Manage TLS certificates automatically via
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package letsencrypt // import ""

Package letsencrypt obtains TLS certificates from is a service that issues free SSL/TLS certificates to
servers that can prove control over the given domain's DNS records or the
servers pointed at by those records.


Like any other random code you find on the internet, this package should not
be relied upon in important, production systems without thorough testing to
ensure that it meets your needs.

In the long term you should be using instead of this package. Send
improvements there, not here.

This is a package that I wrote for my own personal web sites (, in a hurry when my paid-for SSL certificate was expiring. It has no
tests, has barely been used, and there is some anecdotal evidence that it
does not properly renew certificates in a timely fashion, so servers that
run for more than 3 months may run into trouble. I don't run this code
anymore: to simplify maintenance, I moved the sites off of Ubuntu VMs and
onto Google App Engine, configured with inexpensive long-term certificates
purchased from

This package was interesting primarily as an example of how simple the API
for using could be made, in contrast to the low-level
implementations that existed at the time. In that respect, it helped inform
the design of the package.

Quick Start

A complete HTTP/HTTPS web server using TLS certificates from, redirecting all HTTP access to HTTPS, and maintaining TLS
certificates in a file letsencrypt.cache across server restarts.

    package main

    import (

    func main() {
    	http.HandleFunc("/", func(w http.ResponseWriter, r *http.Request) {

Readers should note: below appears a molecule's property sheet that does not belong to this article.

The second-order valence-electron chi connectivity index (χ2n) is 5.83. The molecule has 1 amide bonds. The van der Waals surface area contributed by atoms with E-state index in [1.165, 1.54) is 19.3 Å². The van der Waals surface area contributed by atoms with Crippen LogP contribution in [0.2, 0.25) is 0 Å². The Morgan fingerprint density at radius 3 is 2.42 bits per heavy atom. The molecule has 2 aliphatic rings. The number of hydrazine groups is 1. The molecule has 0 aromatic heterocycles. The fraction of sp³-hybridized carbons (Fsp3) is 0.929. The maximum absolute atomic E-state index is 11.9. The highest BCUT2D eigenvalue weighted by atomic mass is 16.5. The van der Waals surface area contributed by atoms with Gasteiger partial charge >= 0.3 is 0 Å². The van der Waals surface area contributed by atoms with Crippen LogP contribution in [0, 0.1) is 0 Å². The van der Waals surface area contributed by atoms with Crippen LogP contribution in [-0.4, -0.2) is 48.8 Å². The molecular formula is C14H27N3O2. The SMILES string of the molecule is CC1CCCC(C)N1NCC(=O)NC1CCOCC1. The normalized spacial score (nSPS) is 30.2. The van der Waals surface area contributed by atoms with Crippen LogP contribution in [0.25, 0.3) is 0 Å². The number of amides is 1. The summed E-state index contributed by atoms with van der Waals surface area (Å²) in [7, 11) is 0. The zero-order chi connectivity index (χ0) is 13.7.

fmt.Fprintf(w, "Hello, TLS!\n")
    	var m letsencrypt.Manager
    	if err := m.CacheFile("letsencrypt.cache"); err != nil {


The fundamental type in this package is the Manager, which manages obtaining
and refreshing a collection of TLS certificates, typically for use by an
HTTPS server. The example above shows the most basic use of a Manager. The
use can be customized by calling additional methods of the Manager.


A Manager m registers anonymously with, including agreeing
to the terms of service, the first time it needs to obtain a
certificate. To register with a particular email address and with the option
of a prompt for agreement with the terms of service, call m.Register.


The Manager's GetCertificate method returns certificates from the Manager's
cache, filling the cache by requesting certificates from In
this way, a server with a tls.Config.GetCertificate set to m.GetCertificate
will demand load a certificate for any host name it serves. To force loading
of certificates ahead of time, install m.GetCertificate as before but then
call m.Cert for each host name.

A Manager can only obtain a certificate for a given host name if it can
prove control of that host name to By default it proves
control by answering an HTTPS-based challenge: when the
servers connect to the named host on port 443 (HTTPS), the TLS SNI handshake
must use m.GetCertificate to obtain a per-host certificate. The most common
way to satisfy this requirement is for the host name to resolve to the IP
address of a (single) computer running m.ServeHTTPS, or at least running a
Go TLS server with tls.Config.GetCertificate set to m.GetCertificate.
However, other configurations are possible. For example, a group of machines
could use an implementation of tls.Config.GetCertificate that cached